Thursday, January 11, 2007

I wonder ...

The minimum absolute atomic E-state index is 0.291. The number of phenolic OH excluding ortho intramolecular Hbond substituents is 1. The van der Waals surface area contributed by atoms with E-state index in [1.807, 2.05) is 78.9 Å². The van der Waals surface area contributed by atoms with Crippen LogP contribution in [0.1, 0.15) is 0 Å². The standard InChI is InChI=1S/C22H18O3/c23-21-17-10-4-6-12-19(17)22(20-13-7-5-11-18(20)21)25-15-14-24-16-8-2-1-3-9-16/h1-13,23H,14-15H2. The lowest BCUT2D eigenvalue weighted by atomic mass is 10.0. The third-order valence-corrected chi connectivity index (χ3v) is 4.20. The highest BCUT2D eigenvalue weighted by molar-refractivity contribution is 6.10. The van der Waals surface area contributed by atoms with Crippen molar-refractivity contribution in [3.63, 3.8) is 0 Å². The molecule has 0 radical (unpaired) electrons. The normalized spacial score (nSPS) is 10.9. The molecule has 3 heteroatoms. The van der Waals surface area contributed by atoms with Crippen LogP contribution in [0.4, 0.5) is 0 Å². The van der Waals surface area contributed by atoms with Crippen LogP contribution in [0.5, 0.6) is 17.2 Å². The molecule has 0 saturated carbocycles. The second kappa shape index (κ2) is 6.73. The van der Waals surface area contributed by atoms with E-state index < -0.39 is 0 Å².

Clarke Ching wonders. I do not. When a good friend (and business partner) Ed McCullough and I attended a session by Eli Goldratt, Ed remarked as he gazed at the studious attendees, "How many of them will be able to harness this energy when they get back to the office on Monday?" 20% at best. For me, it is a given that no one is operating anywhere near "their true potential" on any given day. But that is not the sixty-four dollar question. Just as asking if Lean or Six Sigma is the answer to more throughput is not the question. Or asking if Lee Harvey Oswald acted alone (he did not, but he was the lone gunman). Regardless the testimony of Gerald Ford. No, the question is much simpler: "Does the leadership of my organization know the true (and always present) weakest link facing our corporation today?" Every business is a system of silos or departments (or functional areas) that must orchestrate numerous activities to achieve the missions determined by the stakeholders. Every business is like a link chain, where each link plays a role in the accomplishment of those missions. All links are necessary. However, no one link alone is sufficient to create success. Business is a team sport. Superstars alone are not enough. Utility players alone are not enough. Everyone deciding to do more each day to achieve "their true potential" is not the key. If the Accounts Payable clerk gives 100% for all eight hours, "giving it their best" and all other such clichés, it may have zero affect on throughput. Yes, if you are not addressing the weakest link, all attempts to improve your department's performance is a waste of valuable and limited resources. Be careful here, and do not misquote me. You need to perform your charge effectively. A smooth running accounting department requires talented and dedicated team members. That is not my point. If that clerk requests funds to implement EDI (electronic data interchange) in order to increase the effectiveness of the department, and the request is approved and implemented, throughput better increase significantly. Or heads should roll! This is just so much "common sense." However, how many organizations understand the ramifications. During an assignment in retail, I made the statement concerning replenishment of stock, that a given retail outlet (lets call it "A") should trade "positions" with another outlet ("B"), if the we all understood this basic premise. Why? Store "B" had a better history of selling goods. Better manager. Its that people thing again. Outlet "B" could turn the inventory quicker and therefore at better margins. So by trading places, the "systems approach" to the challenge would have rewarded the organization with more profits. More throughput. Every reader (no matter how recently they discovered this blog) already knows what happened: outlet "A" was replenished ahead of "B" mostly because "that's the way we always do it." Now Clarke, all bets are off if management has not identified the weakest link. In those cases, fine. Let them debate how everyone can be more effective. It really does not matter. Jeff 'SKI' Kinsey, Jonah P.S. I love the Dilbert-like examples that speak to these issues in Debra Smith's Measurement Nightmares! P.P.S. Thanks Clarke. This is the longest post for me in some time. Thanks for bringing an interesting question to the forefront. FYI: For me, it is better to approach such debates via independent blog entries rather than by way of comments within a given post. IMNSHO, it provides more freedom. Also, I cannot wait to get my hands on Made to Stick. Thanks for bringing it to my attention. tag: ,
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